What are planners and designers doing to solve the so-called “last-mile” problem regarding transit?
—Ginny R., via e-mail
Solving the “last mile” (or “first-mile”) problem—that is, getting transit riders from their bus stop, train station or ferry terminal “the last mile” to the doorstep of their home or workplace—has plagued urban planners since the dawn of public transportation.
“Most people in the United States are ‘comfortable’ walking less than a quarter mile to or from public transit stops,” says Alex Gibson of TransLoc, which works on solutions to transit problems using app-based technologies. “The problem arises when a potential rider is further than a ‘comfortable distance’ to the necessary fixed-route stop.”
Widespread suburbanization across the U.S. is part and parcel of the problem, given that fewer and fewer of us now live within walking distance to public transportation options. The result is more private cars on the road (and the accompanying carbon and air pollution) and underutilized public transit systems.
So, what can be done to overcome this last-mile hurdle? Some municipalities and counties run feeder buses that circle the ‘burbs and bring riders right from their homes or a nearby corner to a transit hub. Likewise, Uber, Lyft and other ridesharing services can help transit riders fill in this gap, especially in a pinch. But these are hardly the most cost- or energy-efficient fixes to the last-mile problem.
One time-tested solution is bicycles. Many regions have stepped up their commitment to installing more bike lanes accordingly. While a bike, either the traditional kind or one of the new battery-assisted models, works fine if you have somewhere safe to lock it up or can bring it inside, folding bikes may be a better option for “intermodal” commuters (who pair biking with a bus or train or ferry). Hip London office workers swear by their folding Bromptons. Another increasingly viable option is hopping on a pay-as-you-go share bike which you can pick up in one part of town and drop off in another. Beyond bikes, e-scooters—check the Stigo E-Scooter and Segway’s new MiniPro—are gaining traction and market share across the country.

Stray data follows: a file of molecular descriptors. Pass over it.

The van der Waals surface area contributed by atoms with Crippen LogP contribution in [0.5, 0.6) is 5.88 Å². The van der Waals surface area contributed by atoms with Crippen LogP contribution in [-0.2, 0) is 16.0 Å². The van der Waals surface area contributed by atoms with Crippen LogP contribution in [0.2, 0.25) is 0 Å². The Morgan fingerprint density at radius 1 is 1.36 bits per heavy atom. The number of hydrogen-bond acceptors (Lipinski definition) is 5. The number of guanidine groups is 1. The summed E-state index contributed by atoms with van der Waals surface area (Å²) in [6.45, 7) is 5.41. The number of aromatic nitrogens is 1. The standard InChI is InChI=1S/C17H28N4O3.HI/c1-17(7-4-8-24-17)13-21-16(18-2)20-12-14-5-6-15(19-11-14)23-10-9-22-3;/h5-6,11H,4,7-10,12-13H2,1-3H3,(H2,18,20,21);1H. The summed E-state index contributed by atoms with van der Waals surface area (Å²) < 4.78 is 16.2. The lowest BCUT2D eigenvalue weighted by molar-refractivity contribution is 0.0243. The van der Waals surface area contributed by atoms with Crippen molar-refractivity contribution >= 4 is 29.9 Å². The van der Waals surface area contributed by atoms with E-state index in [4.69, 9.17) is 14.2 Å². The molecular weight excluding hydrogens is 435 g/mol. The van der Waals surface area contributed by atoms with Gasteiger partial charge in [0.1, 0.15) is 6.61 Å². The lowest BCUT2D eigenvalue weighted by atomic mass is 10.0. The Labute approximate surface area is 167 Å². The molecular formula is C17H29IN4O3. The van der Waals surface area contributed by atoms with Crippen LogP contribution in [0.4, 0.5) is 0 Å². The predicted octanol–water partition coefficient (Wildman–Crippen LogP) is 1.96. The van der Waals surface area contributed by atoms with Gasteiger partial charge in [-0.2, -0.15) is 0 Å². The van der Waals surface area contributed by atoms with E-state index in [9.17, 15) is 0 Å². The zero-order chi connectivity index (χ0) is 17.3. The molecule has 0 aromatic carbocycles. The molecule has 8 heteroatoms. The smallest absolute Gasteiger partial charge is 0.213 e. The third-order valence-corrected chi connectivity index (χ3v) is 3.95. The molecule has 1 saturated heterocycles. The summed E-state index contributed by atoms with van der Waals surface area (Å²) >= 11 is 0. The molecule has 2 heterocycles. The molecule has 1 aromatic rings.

And let’s not forget about the oldest last mile option of all: walking. Denver, Nashville and Los Angeles have made strides in fixing infrastructure to encourage transit riders to go the extra mile on foot. “Because most riders in high ridership systems walk to catch buses and trains, transit stops must be supported by well-designed streets and sidewalks,” reports the Transit Center, a foundation that supports transit reform advocacy. “Yet many cities in America have built streets without sidewalks, or allowed property owners to encroach on or neglect them.”
Even more important than spiffing up sidewalks would be macro-level changes to how municipalities manage development. “Transit-oriented development and zoning changes are other highly effective strategies that put more people within walking distance to transit,” reports Angie Schmitt of StreetsBlogUSA. “Removing barriers to walking and transit-oriented development are likely to yield better ridership and financial return on investment than others designed to draw transit riders from suburban environments—the transportation equivalent of swimming upstream.”